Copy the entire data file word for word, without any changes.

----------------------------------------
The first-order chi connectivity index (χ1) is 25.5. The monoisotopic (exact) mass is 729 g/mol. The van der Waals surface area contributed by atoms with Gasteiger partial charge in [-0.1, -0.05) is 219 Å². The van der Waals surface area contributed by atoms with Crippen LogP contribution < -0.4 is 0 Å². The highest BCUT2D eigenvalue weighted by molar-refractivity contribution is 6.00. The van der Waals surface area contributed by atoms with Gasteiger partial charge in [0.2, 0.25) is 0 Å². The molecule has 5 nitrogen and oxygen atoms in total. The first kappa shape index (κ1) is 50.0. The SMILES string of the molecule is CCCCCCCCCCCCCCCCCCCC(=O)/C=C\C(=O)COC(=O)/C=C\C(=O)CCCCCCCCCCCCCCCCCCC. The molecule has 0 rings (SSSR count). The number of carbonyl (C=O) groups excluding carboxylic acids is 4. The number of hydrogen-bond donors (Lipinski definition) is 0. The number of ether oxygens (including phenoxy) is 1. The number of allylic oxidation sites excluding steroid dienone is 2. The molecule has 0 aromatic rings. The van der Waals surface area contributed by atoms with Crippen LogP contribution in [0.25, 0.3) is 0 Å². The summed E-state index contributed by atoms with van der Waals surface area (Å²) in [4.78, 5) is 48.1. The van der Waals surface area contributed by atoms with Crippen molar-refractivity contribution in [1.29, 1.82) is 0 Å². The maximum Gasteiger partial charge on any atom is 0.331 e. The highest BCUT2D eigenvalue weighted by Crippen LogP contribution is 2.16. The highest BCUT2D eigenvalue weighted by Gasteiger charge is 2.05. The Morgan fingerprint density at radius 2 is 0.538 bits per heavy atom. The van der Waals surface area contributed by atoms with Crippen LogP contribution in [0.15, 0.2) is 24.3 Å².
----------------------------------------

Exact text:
The first-order chi connectivity index (χ1) is 25.5. The monoisotopic (exact) mass is 729 g/mol. The van der Waals surface area contributed by atoms with Gasteiger partial charge in [-0.1, -0.05) is 219 Å². The van der Waals surface area contributed by atoms with Crippen LogP contribution < -0.4 is 0 Å². The highest BCUT2D eigenvalue weighted by molar-refractivity contribution is 6.00. The van der Waals surface area contributed by atoms with Gasteiger partial charge in [0.2, 0.25) is 0 Å². The molecule has 5 nitrogen and oxygen atoms in total. The first kappa shape index (κ1) is 50.0. The SMILES string of the molecule is CCCCCCCCCCCCCCCCCCCC(=O)/C=C\C(=O)COC(=O)/C=C\C(=O)CCCCCCCCCCCCCCCCCCC. The molecule has 0 rings (SSSR count). The number of carbonyl (C=O) groups excluding carboxylic acids is 4. The number of hydrogen-bond donors (Lipinski definition) is 0. The number of ether oxygens (including phenoxy) is 1. The number of allylic oxidation sites excluding steroid dienone is 2. The molecule has 0 aromatic rings. The van der Waals surface area contributed by atoms with Crippen LogP contribution in [0.25, 0.3) is 0 Å². The summed E-state index contributed by atoms with van der Waals surface area (Å²) in [4.78, 5) is 48.1. The van der Waals surface area contributed by atoms with Crippen molar-refractivity contribution in [1.29, 1.82) is 0 Å². The maximum Gasteiger partial charge on any atom is 0.331 e. The highest BCUT2D eigenvalue weighted by Crippen LogP contribution is 2.16. The highest BCUT2D eigenvalue weighted by Gasteiger charge is 2.05. The Morgan fingerprint density at radius 2 is 0.538 bits per heavy atom. The van der Waals surface area contributed by atoms with Crippen LogP contribution in [0.15, 0.2) is 24.3 Å².